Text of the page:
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Saturday, April 1, 2023

Activities & Organizations

Campus rec cancels intramural clubs, modifies hours amid coronavirus concerns

Shamina Chang, one of the founders of Cougar Kendo, said their club is on hold until the end of the week, but she expects to receive an update soon. | Andy Yanez/The Cougar

Shamina Chang, one of the founders of the intramural group Cougar Kendo, said their club is on hold until the end of the week, but she expects to receive an update soon. | Andy Yanez/The Cougar

Update 7:42 p.m.: The UH Campus Recreation and Wellness Center announced via Twitter on Tuesday that it would temporarily suspend in-person workouts from March 18 to April 4 to keep students safe and practice social distancing for the coronavirus.


The Cougar Kendo intramural club, which meets at the UH Campus Recreation and Wellness Center every Tuesday and Thursday during the school year, met as usual for its final practice before spring break on Thursday afternoon. Unknown to any of its club members, it likely was the last practice for the foreseeable future due to the new coronavirus.

The coronavirus, also referred to as COVID-19, has changed life around the world, and the University has been no exception. The recreation center remains open, but they’ve canceled or postponed many extracurricular activities like swimming lessons, lifeguard classes and intramural clubs.

“In support of students building a strong immune system, better sleep, reducing stress and anxiety, and promoting health and well-being, the Campus Recreation and Wellness Center remains open for general use of the facility,” the recreation center said in a statement on its website.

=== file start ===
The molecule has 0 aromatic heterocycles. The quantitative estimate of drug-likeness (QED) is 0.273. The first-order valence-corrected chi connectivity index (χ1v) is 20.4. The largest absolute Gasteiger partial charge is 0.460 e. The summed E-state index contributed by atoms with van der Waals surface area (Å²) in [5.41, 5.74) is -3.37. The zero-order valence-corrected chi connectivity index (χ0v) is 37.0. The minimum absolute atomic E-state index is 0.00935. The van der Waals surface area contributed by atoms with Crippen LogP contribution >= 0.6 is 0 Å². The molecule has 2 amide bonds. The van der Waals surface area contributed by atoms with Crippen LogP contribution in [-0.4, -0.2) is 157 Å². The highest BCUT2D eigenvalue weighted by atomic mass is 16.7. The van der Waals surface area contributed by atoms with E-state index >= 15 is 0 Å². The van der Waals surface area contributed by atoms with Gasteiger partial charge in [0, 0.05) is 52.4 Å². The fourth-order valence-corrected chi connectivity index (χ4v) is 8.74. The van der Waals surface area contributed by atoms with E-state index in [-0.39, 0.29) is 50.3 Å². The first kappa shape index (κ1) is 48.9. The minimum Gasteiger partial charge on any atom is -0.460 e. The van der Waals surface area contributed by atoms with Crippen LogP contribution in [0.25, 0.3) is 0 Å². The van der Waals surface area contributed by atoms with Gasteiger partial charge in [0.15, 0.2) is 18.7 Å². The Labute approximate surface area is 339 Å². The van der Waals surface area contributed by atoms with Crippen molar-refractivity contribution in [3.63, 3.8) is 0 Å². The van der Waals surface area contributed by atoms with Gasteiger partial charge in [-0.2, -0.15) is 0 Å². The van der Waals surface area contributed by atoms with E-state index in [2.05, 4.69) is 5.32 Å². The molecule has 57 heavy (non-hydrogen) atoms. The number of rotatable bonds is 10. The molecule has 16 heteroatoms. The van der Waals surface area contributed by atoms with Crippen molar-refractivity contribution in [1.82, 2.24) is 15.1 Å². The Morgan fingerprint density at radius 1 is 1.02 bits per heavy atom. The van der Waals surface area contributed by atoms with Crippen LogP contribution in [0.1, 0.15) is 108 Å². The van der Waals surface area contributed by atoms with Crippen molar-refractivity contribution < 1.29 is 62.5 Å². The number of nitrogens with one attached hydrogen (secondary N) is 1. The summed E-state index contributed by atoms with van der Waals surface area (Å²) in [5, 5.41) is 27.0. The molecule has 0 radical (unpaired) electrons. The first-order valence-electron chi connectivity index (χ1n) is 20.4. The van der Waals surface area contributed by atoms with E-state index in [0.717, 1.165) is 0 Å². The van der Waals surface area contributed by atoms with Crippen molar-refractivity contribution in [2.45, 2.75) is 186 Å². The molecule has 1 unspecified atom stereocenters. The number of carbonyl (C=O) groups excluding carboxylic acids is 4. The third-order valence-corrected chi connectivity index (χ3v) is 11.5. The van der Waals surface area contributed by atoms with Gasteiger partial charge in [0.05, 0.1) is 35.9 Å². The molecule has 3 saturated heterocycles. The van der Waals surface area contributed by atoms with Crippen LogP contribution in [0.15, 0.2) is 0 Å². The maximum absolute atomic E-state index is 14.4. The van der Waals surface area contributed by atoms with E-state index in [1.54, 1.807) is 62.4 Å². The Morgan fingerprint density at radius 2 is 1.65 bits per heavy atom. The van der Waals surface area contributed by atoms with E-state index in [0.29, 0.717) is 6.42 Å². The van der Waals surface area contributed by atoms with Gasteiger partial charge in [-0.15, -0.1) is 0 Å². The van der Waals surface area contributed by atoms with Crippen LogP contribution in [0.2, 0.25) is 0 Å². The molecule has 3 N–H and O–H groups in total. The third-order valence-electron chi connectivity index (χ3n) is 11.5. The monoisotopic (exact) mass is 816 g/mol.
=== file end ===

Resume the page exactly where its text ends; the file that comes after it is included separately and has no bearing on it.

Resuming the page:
The center is operating under modified hours until further notice. It is open to students from 6 a.m. to 9 p.m. Mondays to Thursdays, from 6 a.m. to 8 p.m. on Fridays, 10 a.m. to 8 p.m. on Saturdays and noon to 9 p.m. on Sundays.

Along with modified hours and the halt of clubs and intramurals, the recreation center has taken extra precautions to limit the spread of viruses and bacteria. The center has stopped students from checking out equipment like basketballs, bands and mats and have closed the rock climbing wall.

Employees at the recreation center that swipe in people that enter the facility are now wearing gloves, and the recreation center is now disinfecting “high touch points” such as doors and entrances where people touch more frequently. 

“There were also more signs around the gym,” said exploratory studies freshman Jamie Hernandez. “Especially in the weights and machines to wipe before and after using (them).”

Despite the recreation center taking precautions regarding the coronavirus, some students think it would be best if the facility closed. 

“For the safety of the student staff, faculty and patron, please close the rec,” one Instagram user who identified themselves as a student commented on the Recreation Center’s official page.

Hernandez said she supports the recreation center’s choice to remain open since there are no confirmed cases at the University, and she’s seen guests use mindful COVID-19 prevention behaviors when working out.

“I feel like the people that are at the gym doing weights are being very cautious and actually wiping machines before and after they use it,” Hernandez said.

As of Tuesday, no decision to close the recreation center has been made, but any updates made by campus leadership will be posted on the recreation center’s website.

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